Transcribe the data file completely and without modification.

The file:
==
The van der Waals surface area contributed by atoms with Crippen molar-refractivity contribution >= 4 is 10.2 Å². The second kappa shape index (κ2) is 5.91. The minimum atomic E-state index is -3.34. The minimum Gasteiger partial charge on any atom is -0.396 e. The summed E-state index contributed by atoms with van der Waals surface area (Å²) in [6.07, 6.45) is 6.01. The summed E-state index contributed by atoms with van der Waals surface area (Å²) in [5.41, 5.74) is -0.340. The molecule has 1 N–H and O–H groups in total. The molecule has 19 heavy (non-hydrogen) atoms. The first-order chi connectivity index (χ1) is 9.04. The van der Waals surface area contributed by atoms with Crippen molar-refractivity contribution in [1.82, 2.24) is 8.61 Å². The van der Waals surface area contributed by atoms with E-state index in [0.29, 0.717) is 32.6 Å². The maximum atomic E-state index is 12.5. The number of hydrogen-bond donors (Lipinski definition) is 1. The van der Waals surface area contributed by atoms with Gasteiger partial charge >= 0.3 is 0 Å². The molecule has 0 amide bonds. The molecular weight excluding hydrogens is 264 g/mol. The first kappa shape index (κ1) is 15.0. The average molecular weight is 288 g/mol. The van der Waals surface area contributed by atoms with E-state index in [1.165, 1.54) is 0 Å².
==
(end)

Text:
The van der Waals surface area contributed by atoms with Crippen molar-refractivity contribution >= 4 is 10.2 Å². The second kappa shape index (κ2) is 5.91. The minimum atomic E-state index is -3.34. The minimum Gasteiger partial charge on any atom is -0.396 e. The summed E-state index contributed by atoms with van der Waals surface area (Å²) in [6.07, 6.45) is 6.01. The summed E-state index contributed by atoms with van der Waals surface area (Å²) in [5.41, 5.74) is -0.340. The molecule has 1 N–H and O–H groups in total. The molecule has 19 heavy (non-hydrogen) atoms. The first-order chi connectivity index (χ1) is 9.04. The van der Waals surface area contributed by atoms with Crippen molar-refractivity contribution in [1.82, 2.24) is 8.61 Å². The van der Waals surface area contributed by atoms with E-state index in [0.29, 0.717) is 32.6 Å². The maximum atomic E-state index is 12.5. The number of hydrogen-bond donors (Lipinski definition) is 1. The van der Waals surface area contributed by atoms with Gasteiger partial charge >= 0.3 is 0 Å². The molecule has 0 amide bonds. The molecular weight excluding hydrogens is 264 g/mol. The first kappa shape index (κ1) is 15.0. The average molecular weight is 288 g/mol. The van der Waals surface area contributed by atoms with E-state index in [1.165, 1.54) is 0 Å².